Regarding Premawathi’s case, during their second uprising, they killed one of the accused who returned after serving his prison sentence.

The comedian Vimal Weerawansa

Vimal Weerawansa, the present day comedian, a member of the JVP from 1987 – March 2008, contested some parliamentary elections as JVP candidate and won.

In October 2007 Weerawansa met with the US Ambassador and told him that “it is the US responsibility to help Sri Lanka to win the war”. A month later, in November 2007, he moaned to the government that the public will lose their patience, if any devolution package is offered to the N&E.

From March 2008 onwards, he became “Mahinda Rajapaksa’s voice”. On 8 July 2010, he began a so-called hunger strike outside the UN office in Colombo, protesting against the appointment of the Panel of Experts on Accountability in Sri Lanka.

In December 2010, he voiced his support for the Rajapaksas for abolishing the Tamil version of the national anthem. In March 2012 he demanded that Sri Lankans should boycott every product from the US, for sponsoring a resolution against Sri Lanka in the UN HRC.

With this virulent hate agenda against the people of the N&E, the JVP are now posing as if they are the ones who are going to resolve the Ethnic conflict.

Since independence, the People in the N&E have seen the real attitude of Southern politicians and political parties – broken promises, accords, cease-fire agreement, MoU etc. Therefore the N&E voting for the JVP in the Presidential election is meaningless.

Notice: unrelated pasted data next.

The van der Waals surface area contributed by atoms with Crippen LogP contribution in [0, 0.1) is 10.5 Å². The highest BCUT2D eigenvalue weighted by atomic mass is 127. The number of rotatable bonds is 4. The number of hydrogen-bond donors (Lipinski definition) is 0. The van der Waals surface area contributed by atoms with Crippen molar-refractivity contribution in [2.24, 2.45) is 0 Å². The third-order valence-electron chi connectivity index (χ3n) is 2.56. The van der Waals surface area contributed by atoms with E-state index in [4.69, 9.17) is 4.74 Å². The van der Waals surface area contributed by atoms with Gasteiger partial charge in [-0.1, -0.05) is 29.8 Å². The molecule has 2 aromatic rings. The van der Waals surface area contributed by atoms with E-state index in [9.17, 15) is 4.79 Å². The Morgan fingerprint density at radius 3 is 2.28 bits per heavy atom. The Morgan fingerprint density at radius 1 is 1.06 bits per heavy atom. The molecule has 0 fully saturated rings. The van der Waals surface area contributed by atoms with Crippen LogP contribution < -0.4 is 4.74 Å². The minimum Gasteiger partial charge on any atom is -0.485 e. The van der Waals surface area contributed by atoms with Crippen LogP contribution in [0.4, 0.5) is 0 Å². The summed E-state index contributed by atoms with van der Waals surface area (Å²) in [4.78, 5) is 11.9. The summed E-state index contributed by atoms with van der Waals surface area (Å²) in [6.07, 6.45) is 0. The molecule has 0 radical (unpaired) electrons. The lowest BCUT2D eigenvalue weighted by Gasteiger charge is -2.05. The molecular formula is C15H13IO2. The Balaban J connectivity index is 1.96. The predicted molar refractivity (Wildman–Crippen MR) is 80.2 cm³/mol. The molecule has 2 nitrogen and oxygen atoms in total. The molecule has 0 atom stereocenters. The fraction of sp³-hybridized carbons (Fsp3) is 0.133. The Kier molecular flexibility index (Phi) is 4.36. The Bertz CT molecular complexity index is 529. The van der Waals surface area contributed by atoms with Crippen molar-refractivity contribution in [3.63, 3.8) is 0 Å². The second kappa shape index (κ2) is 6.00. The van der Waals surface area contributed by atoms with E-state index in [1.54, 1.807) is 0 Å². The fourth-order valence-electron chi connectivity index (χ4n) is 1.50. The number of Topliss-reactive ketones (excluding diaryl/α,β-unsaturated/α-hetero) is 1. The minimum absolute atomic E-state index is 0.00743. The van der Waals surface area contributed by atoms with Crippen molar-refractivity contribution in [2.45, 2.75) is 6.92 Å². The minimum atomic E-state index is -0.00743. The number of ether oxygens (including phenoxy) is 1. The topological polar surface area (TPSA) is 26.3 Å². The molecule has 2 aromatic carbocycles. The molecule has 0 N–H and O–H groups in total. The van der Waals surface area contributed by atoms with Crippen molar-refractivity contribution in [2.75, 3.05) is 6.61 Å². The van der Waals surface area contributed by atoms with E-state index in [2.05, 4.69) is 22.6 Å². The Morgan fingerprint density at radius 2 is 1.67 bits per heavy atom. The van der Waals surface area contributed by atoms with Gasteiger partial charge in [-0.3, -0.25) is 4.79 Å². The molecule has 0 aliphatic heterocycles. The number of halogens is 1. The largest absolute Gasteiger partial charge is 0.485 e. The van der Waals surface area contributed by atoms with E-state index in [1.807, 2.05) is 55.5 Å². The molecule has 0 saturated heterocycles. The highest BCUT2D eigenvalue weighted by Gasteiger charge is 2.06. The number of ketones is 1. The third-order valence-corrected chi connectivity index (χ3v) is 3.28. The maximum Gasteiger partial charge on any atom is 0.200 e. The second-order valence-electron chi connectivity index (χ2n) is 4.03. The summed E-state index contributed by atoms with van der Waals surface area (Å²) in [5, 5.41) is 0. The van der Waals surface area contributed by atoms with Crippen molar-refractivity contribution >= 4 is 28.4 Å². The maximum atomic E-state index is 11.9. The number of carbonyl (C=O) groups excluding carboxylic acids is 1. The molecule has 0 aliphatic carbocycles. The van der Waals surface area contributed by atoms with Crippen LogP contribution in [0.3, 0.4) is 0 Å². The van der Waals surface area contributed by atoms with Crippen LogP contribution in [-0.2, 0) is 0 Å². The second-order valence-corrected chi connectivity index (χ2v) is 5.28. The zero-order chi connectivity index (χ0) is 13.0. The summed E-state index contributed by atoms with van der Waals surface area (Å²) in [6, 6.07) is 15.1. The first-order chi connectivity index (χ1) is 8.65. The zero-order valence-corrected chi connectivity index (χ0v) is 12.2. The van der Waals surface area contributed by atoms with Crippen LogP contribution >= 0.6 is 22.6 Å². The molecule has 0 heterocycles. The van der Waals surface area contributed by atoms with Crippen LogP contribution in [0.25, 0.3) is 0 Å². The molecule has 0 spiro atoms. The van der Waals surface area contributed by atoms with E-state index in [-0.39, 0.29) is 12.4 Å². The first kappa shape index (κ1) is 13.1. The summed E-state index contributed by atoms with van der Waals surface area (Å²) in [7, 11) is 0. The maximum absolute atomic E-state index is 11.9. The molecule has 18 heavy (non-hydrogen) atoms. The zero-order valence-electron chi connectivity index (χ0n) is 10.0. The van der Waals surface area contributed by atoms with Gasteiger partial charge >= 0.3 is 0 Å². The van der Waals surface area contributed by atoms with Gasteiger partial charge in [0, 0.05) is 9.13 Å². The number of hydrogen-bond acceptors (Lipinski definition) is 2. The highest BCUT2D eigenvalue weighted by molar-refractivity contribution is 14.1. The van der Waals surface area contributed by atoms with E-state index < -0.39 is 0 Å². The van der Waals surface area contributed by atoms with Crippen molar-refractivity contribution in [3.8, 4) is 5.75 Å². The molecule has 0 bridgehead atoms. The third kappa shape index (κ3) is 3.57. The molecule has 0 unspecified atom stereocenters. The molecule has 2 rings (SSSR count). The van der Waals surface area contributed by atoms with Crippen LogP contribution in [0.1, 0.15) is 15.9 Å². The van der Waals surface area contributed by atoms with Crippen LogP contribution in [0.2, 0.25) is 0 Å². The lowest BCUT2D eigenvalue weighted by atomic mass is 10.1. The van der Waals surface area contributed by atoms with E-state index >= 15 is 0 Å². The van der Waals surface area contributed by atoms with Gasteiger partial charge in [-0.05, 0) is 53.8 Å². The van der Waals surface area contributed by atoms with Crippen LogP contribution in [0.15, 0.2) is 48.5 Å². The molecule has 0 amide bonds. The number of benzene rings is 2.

One cannot forget what Maithiripala Sirisena said in 2015, as soon as he won the Presidential election – ‘Tamils voted for me and I have an obligation to resolve their political issues’. Then after a few years, he did a U-turn. India has been cheated by every Sri Lankan head of state – now it is believed that it is the JVP’s turn.

Among the Southern politicians and parties, only Dr Vikramabahu Karunaratne seems to have a realistic policy towards the ethnic conflict. Tamils have learned enough from the LSSP and the Communists in 1972.

The latest sweet words by President Ranil Wickremasinghe are that “they are for a two states solution to the Israeli-Palestinian conflict”. Whereas, even the 13th amendment which is part of the constitution and which has been in existence for the last thirty-seven years is at a stalemate. Mr Wickremasinghe should know that ‘charity begins at home’.

Last week, there was an interview given by the JVP’s Women Front leader Sarojah to a Tamil diaspora ‘Inpa Thamil Radio’ in Australia. In that interview, Sarojah said that ‘what has happened and is happening to the Tamils is Genocide’. Even though there were many issues lacking in her interview to earn votes of the Tamils, her reference to ‘Genocide’ attracted some people in the North and East.

In conclusion, I don’t hesitate to say that the JVP’s present tactic is “old wine in a new bottle”.

S. V. Kirubaharan

S. V. Kirubaharan is the Founder General Secretary of the Tamil Centre for Human Rights - TCHR. It was established in 1990 in France.